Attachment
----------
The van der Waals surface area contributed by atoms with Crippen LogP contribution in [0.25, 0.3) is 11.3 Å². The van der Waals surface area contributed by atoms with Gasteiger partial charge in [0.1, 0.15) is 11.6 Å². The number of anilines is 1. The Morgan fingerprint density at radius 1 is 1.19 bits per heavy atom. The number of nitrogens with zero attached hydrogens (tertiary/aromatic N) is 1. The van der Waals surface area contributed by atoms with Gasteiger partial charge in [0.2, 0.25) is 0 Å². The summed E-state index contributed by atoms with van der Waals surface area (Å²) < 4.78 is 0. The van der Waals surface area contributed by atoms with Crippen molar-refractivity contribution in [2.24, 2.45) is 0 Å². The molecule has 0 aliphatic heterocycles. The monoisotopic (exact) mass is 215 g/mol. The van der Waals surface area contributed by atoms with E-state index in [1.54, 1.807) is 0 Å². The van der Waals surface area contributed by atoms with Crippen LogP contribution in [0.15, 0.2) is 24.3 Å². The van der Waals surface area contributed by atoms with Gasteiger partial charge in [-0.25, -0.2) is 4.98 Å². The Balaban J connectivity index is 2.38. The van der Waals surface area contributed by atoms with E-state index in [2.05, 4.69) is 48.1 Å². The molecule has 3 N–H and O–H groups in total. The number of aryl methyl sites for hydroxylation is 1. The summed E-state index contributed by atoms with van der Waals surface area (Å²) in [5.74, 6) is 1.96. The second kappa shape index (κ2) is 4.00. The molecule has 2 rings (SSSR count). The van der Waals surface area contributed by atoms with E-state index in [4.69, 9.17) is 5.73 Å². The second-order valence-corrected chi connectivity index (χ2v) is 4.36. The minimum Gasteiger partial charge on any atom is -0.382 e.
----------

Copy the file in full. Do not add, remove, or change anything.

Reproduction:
The van der Waals surface area contributed by atoms with Crippen LogP contribution in [0.25, 0.3) is 11.3 Å². The van der Waals surface area contributed by atoms with Gasteiger partial charge in [0.1, 0.15) is 11.6 Å². The number of anilines is 1. The Morgan fingerprint density at radius 1 is 1.19 bits per heavy atom. The number of nitrogens with zero attached hydrogens (tertiary/aromatic N) is 1. The van der Waals surface area contributed by atoms with Gasteiger partial charge in [0.2, 0.25) is 0 Å². The summed E-state index contributed by atoms with van der Waals surface area (Å²) < 4.78 is 0. The van der Waals surface area contributed by atoms with Crippen molar-refractivity contribution in [2.24, 2.45) is 0 Å². The molecule has 0 aliphatic heterocycles. The monoisotopic (exact) mass is 215 g/mol. The van der Waals surface area contributed by atoms with E-state index in [1.54, 1.807) is 0 Å². The van der Waals surface area contributed by atoms with Crippen LogP contribution in [0.15, 0.2) is 24.3 Å². The van der Waals surface area contributed by atoms with Gasteiger partial charge in [-0.25, -0.2) is 4.98 Å². The Balaban J connectivity index is 2.38. The van der Waals surface area contributed by atoms with E-state index in [2.05, 4.69) is 48.1 Å². The molecule has 3 N–H and O–H groups in total. The number of aryl methyl sites for hydroxylation is 1. The summed E-state index contributed by atoms with van der Waals surface area (Å²) in [5.74, 6) is 1.96. The second kappa shape index (κ2) is 4.00. The molecule has 2 rings (SSSR count). The van der Waals surface area contributed by atoms with E-state index in [4.69, 9.17) is 5.73 Å². The second-order valence-corrected chi connectivity index (χ2v) is 4.36. The minimum Gasteiger partial charge on any atom is -0.382 e.